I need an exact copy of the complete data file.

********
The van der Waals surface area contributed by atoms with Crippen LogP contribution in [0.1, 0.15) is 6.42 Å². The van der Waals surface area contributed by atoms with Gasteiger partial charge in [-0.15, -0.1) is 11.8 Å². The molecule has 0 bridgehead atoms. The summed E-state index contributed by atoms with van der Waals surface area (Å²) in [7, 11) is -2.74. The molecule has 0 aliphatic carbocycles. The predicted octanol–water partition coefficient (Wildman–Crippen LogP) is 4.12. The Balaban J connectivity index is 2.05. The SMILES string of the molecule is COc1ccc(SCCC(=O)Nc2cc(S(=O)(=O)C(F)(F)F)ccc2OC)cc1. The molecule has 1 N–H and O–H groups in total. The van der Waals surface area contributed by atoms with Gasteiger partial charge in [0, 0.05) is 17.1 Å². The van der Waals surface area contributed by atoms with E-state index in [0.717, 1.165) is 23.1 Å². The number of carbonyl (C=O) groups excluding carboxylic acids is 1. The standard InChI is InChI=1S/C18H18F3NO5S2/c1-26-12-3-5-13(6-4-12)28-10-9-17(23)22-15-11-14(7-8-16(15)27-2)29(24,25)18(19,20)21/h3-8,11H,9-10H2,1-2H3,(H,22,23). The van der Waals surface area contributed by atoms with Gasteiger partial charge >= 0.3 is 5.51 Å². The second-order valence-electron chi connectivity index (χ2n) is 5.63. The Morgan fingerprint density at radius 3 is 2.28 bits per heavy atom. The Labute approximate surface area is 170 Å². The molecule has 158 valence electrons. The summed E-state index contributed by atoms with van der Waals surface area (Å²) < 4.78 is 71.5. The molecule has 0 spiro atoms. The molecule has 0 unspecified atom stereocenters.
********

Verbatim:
The van der Waals surface area contributed by atoms with Crippen LogP contribution in [0.1, 0.15) is 6.42 Å². The van der Waals surface area contributed by atoms with Gasteiger partial charge in [-0.15, -0.1) is 11.8 Å². The molecule has 0 bridgehead atoms. The summed E-state index contributed by atoms with van der Waals surface area (Å²) in [7, 11) is -2.74. The molecule has 0 aliphatic carbocycles. The predicted octanol–water partition coefficient (Wildman–Crippen LogP) is 4.12. The Balaban J connectivity index is 2.05. The SMILES string of the molecule is COc1ccc(SCCC(=O)Nc2cc(S(=O)(=O)C(F)(F)F)ccc2OC)cc1. The molecule has 1 N–H and O–H groups in total. The van der Waals surface area contributed by atoms with Gasteiger partial charge in [0, 0.05) is 17.1 Å². The van der Waals surface area contributed by atoms with E-state index in [0.717, 1.165) is 23.1 Å². The number of carbonyl (C=O) groups excluding carboxylic acids is 1. The standard InChI is InChI=1S/C18H18F3NO5S2/c1-26-12-3-5-13(6-4-12)28-10-9-17(23)22-15-11-14(7-8-16(15)27-2)29(24,25)18(19,20)21/h3-8,11H,9-10H2,1-2H3,(H,22,23). The van der Waals surface area contributed by atoms with Gasteiger partial charge >= 0.3 is 5.51 Å². The second-order valence-electron chi connectivity index (χ2n) is 5.63. The Morgan fingerprint density at radius 3 is 2.28 bits per heavy atom. The Labute approximate surface area is 170 Å². The molecule has 158 valence electrons. The summed E-state index contributed by atoms with van der Waals surface area (Å²) < 4.78 is 71.5. The molecule has 0 spiro atoms. The molecule has 0 unspecified atom stereocenters.